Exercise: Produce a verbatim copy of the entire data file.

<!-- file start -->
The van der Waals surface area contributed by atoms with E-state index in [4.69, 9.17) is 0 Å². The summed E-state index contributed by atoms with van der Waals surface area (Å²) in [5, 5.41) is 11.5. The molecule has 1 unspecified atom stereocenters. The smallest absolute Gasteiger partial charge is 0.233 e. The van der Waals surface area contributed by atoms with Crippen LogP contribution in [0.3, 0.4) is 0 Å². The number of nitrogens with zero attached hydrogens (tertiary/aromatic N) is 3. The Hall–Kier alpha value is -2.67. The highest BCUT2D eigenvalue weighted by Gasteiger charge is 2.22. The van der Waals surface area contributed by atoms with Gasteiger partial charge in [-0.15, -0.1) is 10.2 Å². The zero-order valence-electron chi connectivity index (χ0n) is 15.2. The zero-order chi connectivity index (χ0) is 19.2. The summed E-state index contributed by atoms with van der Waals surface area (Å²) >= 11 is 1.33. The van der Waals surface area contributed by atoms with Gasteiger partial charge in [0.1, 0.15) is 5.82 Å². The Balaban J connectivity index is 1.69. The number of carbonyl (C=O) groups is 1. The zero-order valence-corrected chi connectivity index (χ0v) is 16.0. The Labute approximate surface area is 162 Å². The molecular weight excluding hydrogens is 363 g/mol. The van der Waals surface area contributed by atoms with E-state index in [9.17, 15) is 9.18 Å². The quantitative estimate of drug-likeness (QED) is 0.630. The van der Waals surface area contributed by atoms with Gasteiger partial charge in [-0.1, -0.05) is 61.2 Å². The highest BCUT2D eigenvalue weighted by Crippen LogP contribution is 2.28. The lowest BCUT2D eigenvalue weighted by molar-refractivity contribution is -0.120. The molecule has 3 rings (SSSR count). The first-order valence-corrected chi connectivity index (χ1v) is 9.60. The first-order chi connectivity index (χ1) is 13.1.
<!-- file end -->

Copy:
The van der Waals surface area contributed by atoms with E-state index in [4.69, 9.17) is 0 Å². The summed E-state index contributed by atoms with van der Waals surface area (Å²) in [5, 5.41) is 11.5. The molecule has 1 unspecified atom stereocenters. The smallest absolute Gasteiger partial charge is 0.233 e. The van der Waals surface area contributed by atoms with Crippen LogP contribution in [0.3, 0.4) is 0 Å². The number of nitrogens with zero attached hydrogens (tertiary/aromatic N) is 3. The Hall–Kier alpha value is -2.67. The highest BCUT2D eigenvalue weighted by Gasteiger charge is 2.22. The van der Waals surface area contributed by atoms with Gasteiger partial charge in [-0.15, -0.1) is 10.2 Å². The zero-order valence-electron chi connectivity index (χ0n) is 15.2. The zero-order chi connectivity index (χ0) is 19.2. The summed E-state index contributed by atoms with van der Waals surface area (Å²) >= 11 is 1.33. The van der Waals surface area contributed by atoms with Gasteiger partial charge in [0.1, 0.15) is 5.82 Å². The Balaban J connectivity index is 1.69. The number of carbonyl (C=O) groups is 1. The zero-order valence-corrected chi connectivity index (χ0v) is 16.0. The Labute approximate surface area is 162 Å². The molecular weight excluding hydrogens is 363 g/mol. The van der Waals surface area contributed by atoms with E-state index in [9.17, 15) is 9.18 Å². The quantitative estimate of drug-likeness (QED) is 0.630. The van der Waals surface area contributed by atoms with Gasteiger partial charge in [-0.1, -0.05) is 61.2 Å². The highest BCUT2D eigenvalue weighted by Crippen LogP contribution is 2.28. The lowest BCUT2D eigenvalue weighted by molar-refractivity contribution is -0.120. The molecule has 3 rings (SSSR count). The first-order valence-corrected chi connectivity index (χ1v) is 9.60. The first-order chi connectivity index (χ1) is 13.1.